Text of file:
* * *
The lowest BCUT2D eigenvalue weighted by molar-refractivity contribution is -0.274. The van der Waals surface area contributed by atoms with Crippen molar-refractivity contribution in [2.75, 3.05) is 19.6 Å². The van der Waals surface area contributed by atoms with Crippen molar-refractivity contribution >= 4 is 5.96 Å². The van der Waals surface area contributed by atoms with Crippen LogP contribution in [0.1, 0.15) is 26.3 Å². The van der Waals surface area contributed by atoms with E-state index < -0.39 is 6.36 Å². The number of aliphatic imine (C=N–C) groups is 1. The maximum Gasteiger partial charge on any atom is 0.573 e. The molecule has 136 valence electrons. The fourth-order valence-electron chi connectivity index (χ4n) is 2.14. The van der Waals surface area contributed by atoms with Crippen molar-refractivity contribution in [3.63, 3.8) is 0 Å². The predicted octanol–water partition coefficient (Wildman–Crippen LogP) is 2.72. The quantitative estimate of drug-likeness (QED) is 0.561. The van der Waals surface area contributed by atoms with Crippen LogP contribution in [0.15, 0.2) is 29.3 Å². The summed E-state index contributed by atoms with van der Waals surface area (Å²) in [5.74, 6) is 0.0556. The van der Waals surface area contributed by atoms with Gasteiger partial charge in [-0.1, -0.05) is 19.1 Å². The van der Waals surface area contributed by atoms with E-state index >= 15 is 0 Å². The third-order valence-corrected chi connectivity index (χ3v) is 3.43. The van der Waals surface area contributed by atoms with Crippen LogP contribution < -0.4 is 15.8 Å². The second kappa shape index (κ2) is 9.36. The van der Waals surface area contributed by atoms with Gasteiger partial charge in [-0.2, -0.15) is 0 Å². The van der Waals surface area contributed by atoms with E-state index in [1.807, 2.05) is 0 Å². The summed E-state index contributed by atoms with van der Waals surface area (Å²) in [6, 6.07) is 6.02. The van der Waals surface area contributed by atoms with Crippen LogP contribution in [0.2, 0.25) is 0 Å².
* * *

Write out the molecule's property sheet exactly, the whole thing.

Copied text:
The lowest BCUT2D eigenvalue weighted by molar-refractivity contribution is -0.274. The van der Waals surface area contributed by atoms with Crippen molar-refractivity contribution in [2.75, 3.05) is 19.6 Å². The van der Waals surface area contributed by atoms with Crippen molar-refractivity contribution >= 4 is 5.96 Å². The van der Waals surface area contributed by atoms with Crippen LogP contribution in [0.1, 0.15) is 26.3 Å². The van der Waals surface area contributed by atoms with E-state index < -0.39 is 6.36 Å². The number of aliphatic imine (C=N–C) groups is 1. The maximum Gasteiger partial charge on any atom is 0.573 e. The molecule has 136 valence electrons. The fourth-order valence-electron chi connectivity index (χ4n) is 2.14. The van der Waals surface area contributed by atoms with Crippen molar-refractivity contribution in [3.63, 3.8) is 0 Å². The predicted octanol–water partition coefficient (Wildman–Crippen LogP) is 2.72. The quantitative estimate of drug-likeness (QED) is 0.561. The van der Waals surface area contributed by atoms with Crippen LogP contribution in [0.15, 0.2) is 29.3 Å². The summed E-state index contributed by atoms with van der Waals surface area (Å²) in [5.74, 6) is 0.0556. The van der Waals surface area contributed by atoms with Gasteiger partial charge in [-0.1, -0.05) is 19.1 Å². The van der Waals surface area contributed by atoms with E-state index >= 15 is 0 Å². The third-order valence-corrected chi connectivity index (χ3v) is 3.43. The van der Waals surface area contributed by atoms with Crippen LogP contribution < -0.4 is 15.8 Å². The second kappa shape index (κ2) is 9.36. The van der Waals surface area contributed by atoms with Gasteiger partial charge in [-0.2, -0.15) is 0 Å². The van der Waals surface area contributed by atoms with E-state index in [1.807, 2.05) is 0 Å². The summed E-state index contributed by atoms with van der Waals surface area (Å²) in [6, 6.07) is 6.02. The van der Waals surface area contributed by atoms with Crippen LogP contribution in [0.2, 0.25) is 0 Å².